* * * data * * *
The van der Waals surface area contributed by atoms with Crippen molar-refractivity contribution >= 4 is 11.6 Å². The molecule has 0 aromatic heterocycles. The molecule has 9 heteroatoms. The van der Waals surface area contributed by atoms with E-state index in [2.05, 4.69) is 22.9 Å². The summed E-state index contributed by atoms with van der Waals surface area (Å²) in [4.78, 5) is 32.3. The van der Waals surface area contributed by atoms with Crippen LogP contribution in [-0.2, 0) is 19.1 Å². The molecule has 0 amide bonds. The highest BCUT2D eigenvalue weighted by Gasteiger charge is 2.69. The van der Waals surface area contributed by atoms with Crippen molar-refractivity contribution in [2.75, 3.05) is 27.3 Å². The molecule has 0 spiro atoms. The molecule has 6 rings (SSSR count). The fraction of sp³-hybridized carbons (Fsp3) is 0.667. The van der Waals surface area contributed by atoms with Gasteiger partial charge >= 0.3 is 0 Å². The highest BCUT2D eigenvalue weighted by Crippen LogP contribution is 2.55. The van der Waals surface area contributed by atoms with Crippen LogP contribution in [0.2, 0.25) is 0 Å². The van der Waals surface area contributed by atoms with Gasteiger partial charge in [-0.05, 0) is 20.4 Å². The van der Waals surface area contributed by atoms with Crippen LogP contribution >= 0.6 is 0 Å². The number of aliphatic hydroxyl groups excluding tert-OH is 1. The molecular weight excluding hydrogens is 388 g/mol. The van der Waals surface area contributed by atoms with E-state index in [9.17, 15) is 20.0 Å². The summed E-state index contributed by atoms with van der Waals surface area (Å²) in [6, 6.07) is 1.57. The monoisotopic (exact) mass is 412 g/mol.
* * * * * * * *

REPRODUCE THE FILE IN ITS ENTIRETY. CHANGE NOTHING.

The van der Waals surface area contributed by atoms with Crippen molar-refractivity contribution >= 4 is 11.6 Å². The molecule has 0 aromatic heterocycles. The molecule has 9 heteroatoms. The van der Waals surface area contributed by atoms with E-state index in [2.05, 4.69) is 22.9 Å². The summed E-state index contributed by atoms with van der Waals surface area (Å²) in [4.78, 5) is 32.3. The van der Waals surface area contributed by atoms with Crippen LogP contribution in [-0.2, 0) is 19.1 Å². The molecule has 0 amide bonds. The highest BCUT2D eigenvalue weighted by Gasteiger charge is 2.69. The van der Waals surface area contributed by atoms with Crippen molar-refractivity contribution in [2.75, 3.05) is 27.3 Å². The molecule has 0 spiro atoms. The molecule has 6 rings (SSSR count). The fraction of sp³-hybridized carbons (Fsp3) is 0.667. The van der Waals surface area contributed by atoms with Gasteiger partial charge >= 0.3 is 0 Å². The highest BCUT2D eigenvalue weighted by Crippen LogP contribution is 2.55. The van der Waals surface area contributed by atoms with Crippen LogP contribution in [0.2, 0.25) is 0 Å². The van der Waals surface area contributed by atoms with Gasteiger partial charge in [-0.05, 0) is 20.4 Å². The van der Waals surface area contributed by atoms with Crippen LogP contribution >= 0.6 is 0 Å². The number of aliphatic hydroxyl groups excluding tert-OH is 1. The molecular weight excluding hydrogens is 388 g/mol. The van der Waals surface area contributed by atoms with E-state index in [9.17, 15) is 20.0 Å². The summed E-state index contributed by atoms with van der Waals surface area (Å²) in [6, 6.07) is 1.57. The monoisotopic (exact) mass is 412 g/mol.